Tuesday, 27 November 2012

Twitter Vs Facebook


I like to think of myself as something of a Twitter pioneer. 

I found the site before anyone I knew back in January 2009.  Admittedly it was to be a full 18 months from that first incarnation to evolve from the single tweet I had posted at that point.  As any user knows, there comes a time when you suddenly experience that moment which resembles an epiphany as everything just falls into place.  For me personally the platform represented an ideal resource for promoting the Chagos cause I work on, as well as sharing my renewed desire for writing.

Facebook on the other hand is something I really struggled with.  I guess my main failure was using the social network almost as I would use Twitter.  That was to try and engage people on the site with issues I felt strongly about.  Political campaigns, Chagos petitions, articles, documentaries, news reports and the rest.

A short while after experiencing that moment of truth on Twitter, I remember someone posting a tweet which to this day is the expression I have continued to quote since: 

"Twitter makes you want to have a drink with people you don’t know while Facebook makes you want to throw a drink over people you do know."

In the last twelve months I have become more and more disillusioned with the entire Facebook experience.  I struggled to understand where it could have a role to play in the changing world we inhibited, even more so as our use of the internet was geared towards mobile technology.

Yet a recent experience gave me an opportunity to analyse something which some of us are unfortunate to go through.  And if you’re like me, you get to ride the rollercoaster not twice but three times in eight years. 

Ten days ago my friend was shot dead in his own car.  Coupled with the events of September 2004 and December 2006 it was to be the third time that someone I knew was to be taken violently.  A second victim to gun crime alone.  The trouble with experiencing that much grief in such a short space of time is that when the next train pulls into the station, you can still see the lights from the departing carriage which hasn’t quite pulled away yet.  The result is that emotionally you are effectively crushed between the trains.

Given the fact that I had not been anything like into social networking as I had been in 2004 and 2006 as I was in 2012, it provided an opening for an interesting experiment to see how the platforms vary in terms of their usefulness when dealing with grief.  And it really didn’t take long to recognise the contrasting qualities as well.

Twitter doesn’t do personal or emotions.  It’s very clinical.  It doesn’t care that my friend left a four week old child behind, or that I had been with him two days before his death.  It doesn’t care who mourns him, the devastated family and friends who have even more questions to pose, none of which will be answered adequately.

Facebook is all about emotions; it cares about not just what is being felt, but by whom.  It provides the support structure to work through the initial trauma and shock all the way to the hope that is needed to overcome the despair.  It provides a forum for friends to come together to recall happier times, to reinforce the pleasant memories which seem so distant in the dark days after such an event.

It is here that we understand where the platforms help in different ways.  Facebook will provide a lot of the immediate assistance needed in the days that follow such a tragedy.  Twitter is incapable of providing anything like this in the aftermath of such disruption, but will provide the stage for the long term questions which will arise once the initial dust has settled.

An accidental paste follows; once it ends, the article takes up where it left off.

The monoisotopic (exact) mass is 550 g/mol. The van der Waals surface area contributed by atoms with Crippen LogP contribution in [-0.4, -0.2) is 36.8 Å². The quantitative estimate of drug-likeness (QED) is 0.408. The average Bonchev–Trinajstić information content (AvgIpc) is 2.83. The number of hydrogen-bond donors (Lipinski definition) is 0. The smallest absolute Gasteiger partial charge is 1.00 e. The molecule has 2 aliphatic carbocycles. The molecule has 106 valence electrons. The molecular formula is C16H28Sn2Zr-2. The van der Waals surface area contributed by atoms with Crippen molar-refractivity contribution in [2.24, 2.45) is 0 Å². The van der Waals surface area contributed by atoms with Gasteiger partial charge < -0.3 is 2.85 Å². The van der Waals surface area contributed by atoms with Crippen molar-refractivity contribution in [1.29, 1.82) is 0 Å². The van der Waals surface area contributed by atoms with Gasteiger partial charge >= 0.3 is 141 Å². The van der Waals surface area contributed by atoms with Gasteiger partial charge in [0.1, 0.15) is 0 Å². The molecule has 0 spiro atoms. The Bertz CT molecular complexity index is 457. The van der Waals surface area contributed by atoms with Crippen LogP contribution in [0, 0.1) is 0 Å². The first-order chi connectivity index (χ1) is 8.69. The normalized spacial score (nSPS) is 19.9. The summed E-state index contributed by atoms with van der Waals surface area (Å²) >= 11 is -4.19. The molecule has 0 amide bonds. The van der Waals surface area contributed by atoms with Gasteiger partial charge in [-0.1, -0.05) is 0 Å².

Twitter will be the platform which will answer the broader questions such as why gun crime is once again rising in Nottingham after almost a decade of continual decline.  It will analyse the social impacts of the event, in much wider terms.  It will offer long term solutions to the conundrums which will prevent another family going through the grief of burying their son or daughter.

Facebook cannot replicate this; such discussions are largely ignored or even bypassed by members of our network for fear of evoking controversial confrontations with people we otherwise get on with.  (Or you could be like my aunt and just fire the equivalent of a nuclear missile anyway!)

And herein lies the key difference: we reserve total and complete jurisdiction over who we wish to follow on Twitter, while on Facebook we are largely confined to people we are related to, once worked with or went to school with.  The reality is we rarely find ourselves falling out with members of our Twitter network because they have been handpicked to reinforce our own views, usually politically.

It would appear that Facebook does have a role to play in the future of social networking.  There are some things that Twitter just cannot do.  As someone who probably holds the record for account deactivations in the last twelve months, I would probably say that is something positive to take away from the experience.  But going forwards, Twitter still represents the platform I will continue to utilise more, if only because with the past ten days aside, I am more concerned with the quest for justice for the Chagossians than how Jack and Jill are feeling today.

I was in a long term relationship during the episodes of 2004 and 2006, so even as someone who should know this bumpy road all too well, it was still a new journey for me to travel this time around.  A young lady provided a level of support and maturity which belied the fact that she was eight years younger than me.  Words will never begin to describe the debt of gratitude I owe, and this post is dedicated to her as well as Germaine, Duane and Natasha.